The pulp of a tooth is the inside soft tissue or “nerve” of the tooth. The pulp contains nerves, blood vessels, connective tissue and reparative cells. The purpose of pulp therapy in pediatric dentistry is to maintain the vitality of the affected tooth so the tooth can be maintained until the correct time for normal tooth loss (exfoliation).
Cavities (caries) and traumatic injury are the main reasons for a tooth to require pulp therapy.
Pulp therapy is often referred to as a “baby root canal”, pulpotomy or pulpectomy.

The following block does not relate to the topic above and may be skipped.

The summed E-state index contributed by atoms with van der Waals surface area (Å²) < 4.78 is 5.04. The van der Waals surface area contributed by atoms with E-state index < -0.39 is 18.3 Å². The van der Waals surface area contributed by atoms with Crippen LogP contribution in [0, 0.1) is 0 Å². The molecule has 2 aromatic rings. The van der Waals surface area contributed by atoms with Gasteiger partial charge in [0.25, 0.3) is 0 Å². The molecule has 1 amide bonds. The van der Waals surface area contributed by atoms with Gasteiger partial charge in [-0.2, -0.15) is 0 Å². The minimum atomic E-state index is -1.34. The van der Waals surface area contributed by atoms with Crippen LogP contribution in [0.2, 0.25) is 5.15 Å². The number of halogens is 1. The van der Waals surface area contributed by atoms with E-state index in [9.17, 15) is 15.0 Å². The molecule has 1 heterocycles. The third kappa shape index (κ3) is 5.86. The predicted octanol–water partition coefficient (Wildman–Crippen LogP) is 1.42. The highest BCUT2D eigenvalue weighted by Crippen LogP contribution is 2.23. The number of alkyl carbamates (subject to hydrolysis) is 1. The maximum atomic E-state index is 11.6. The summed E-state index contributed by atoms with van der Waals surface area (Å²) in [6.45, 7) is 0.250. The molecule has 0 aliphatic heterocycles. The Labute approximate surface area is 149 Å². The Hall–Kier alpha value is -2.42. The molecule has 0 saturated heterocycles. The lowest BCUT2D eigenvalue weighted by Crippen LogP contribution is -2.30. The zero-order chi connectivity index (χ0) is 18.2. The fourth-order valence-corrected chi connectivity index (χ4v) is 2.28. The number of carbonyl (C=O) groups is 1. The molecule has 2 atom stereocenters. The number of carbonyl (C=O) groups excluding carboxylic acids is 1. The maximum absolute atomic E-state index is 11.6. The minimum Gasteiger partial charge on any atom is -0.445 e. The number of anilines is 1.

A pulpotomy removes the diseased pulp tissue within the crown portion of the tooth. A disinfecting agent which also calms the remaining nerve tissue is then placed in the tooth. This is followed by a final restoration (usually a stainless steel crown).
A pulpectomy is required when the entire pulp is involved (into the root canal(s) of the tooth). During this treatment, the diseased pulp tissue is completely removed from both the crown and root. The canals are cleansed, medicated and in the case of primary teeth, filled with a resorbable material. Then a final restoration is placed (usually a stainless steel crown).